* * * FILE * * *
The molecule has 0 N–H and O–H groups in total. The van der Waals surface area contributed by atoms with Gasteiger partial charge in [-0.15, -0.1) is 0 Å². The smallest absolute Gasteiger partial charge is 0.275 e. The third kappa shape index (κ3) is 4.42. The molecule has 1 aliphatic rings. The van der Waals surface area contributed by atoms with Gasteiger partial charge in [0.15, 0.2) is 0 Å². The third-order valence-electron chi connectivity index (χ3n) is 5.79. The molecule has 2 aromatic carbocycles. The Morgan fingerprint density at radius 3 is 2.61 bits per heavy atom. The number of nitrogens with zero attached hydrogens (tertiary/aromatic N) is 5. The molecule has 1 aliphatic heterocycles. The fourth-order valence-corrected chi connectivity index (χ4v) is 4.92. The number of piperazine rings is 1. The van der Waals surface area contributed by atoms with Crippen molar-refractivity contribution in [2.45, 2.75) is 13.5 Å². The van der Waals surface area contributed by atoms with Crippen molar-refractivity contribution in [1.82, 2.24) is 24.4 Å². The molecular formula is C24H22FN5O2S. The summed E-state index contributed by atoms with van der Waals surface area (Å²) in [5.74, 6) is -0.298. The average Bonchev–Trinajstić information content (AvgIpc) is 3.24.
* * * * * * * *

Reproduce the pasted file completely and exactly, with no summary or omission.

The molecule has 0 N–H and O–H groups in total. The van der Waals surface area contributed by atoms with Gasteiger partial charge in [-0.15, -0.1) is 0 Å². The smallest absolute Gasteiger partial charge is 0.275 e. The third kappa shape index (κ3) is 4.42. The molecule has 1 aliphatic rings. The van der Waals surface area contributed by atoms with Gasteiger partial charge in [0.15, 0.2) is 0 Å². The third-order valence-electron chi connectivity index (χ3n) is 5.79. The molecule has 2 aromatic carbocycles. The Morgan fingerprint density at radius 3 is 2.61 bits per heavy atom. The number of nitrogens with zero attached hydrogens (tertiary/aromatic N) is 5. The molecule has 1 aliphatic heterocycles. The fourth-order valence-corrected chi connectivity index (χ4v) is 4.92. The number of piperazine rings is 1. The van der Waals surface area contributed by atoms with Crippen molar-refractivity contribution in [2.45, 2.75) is 13.5 Å². The van der Waals surface area contributed by atoms with Crippen molar-refractivity contribution in [1.82, 2.24) is 24.4 Å². The molecular formula is C24H22FN5O2S. The summed E-state index contributed by atoms with van der Waals surface area (Å²) in [5.74, 6) is -0.298. The average Bonchev–Trinajstić information content (AvgIpc) is 3.24.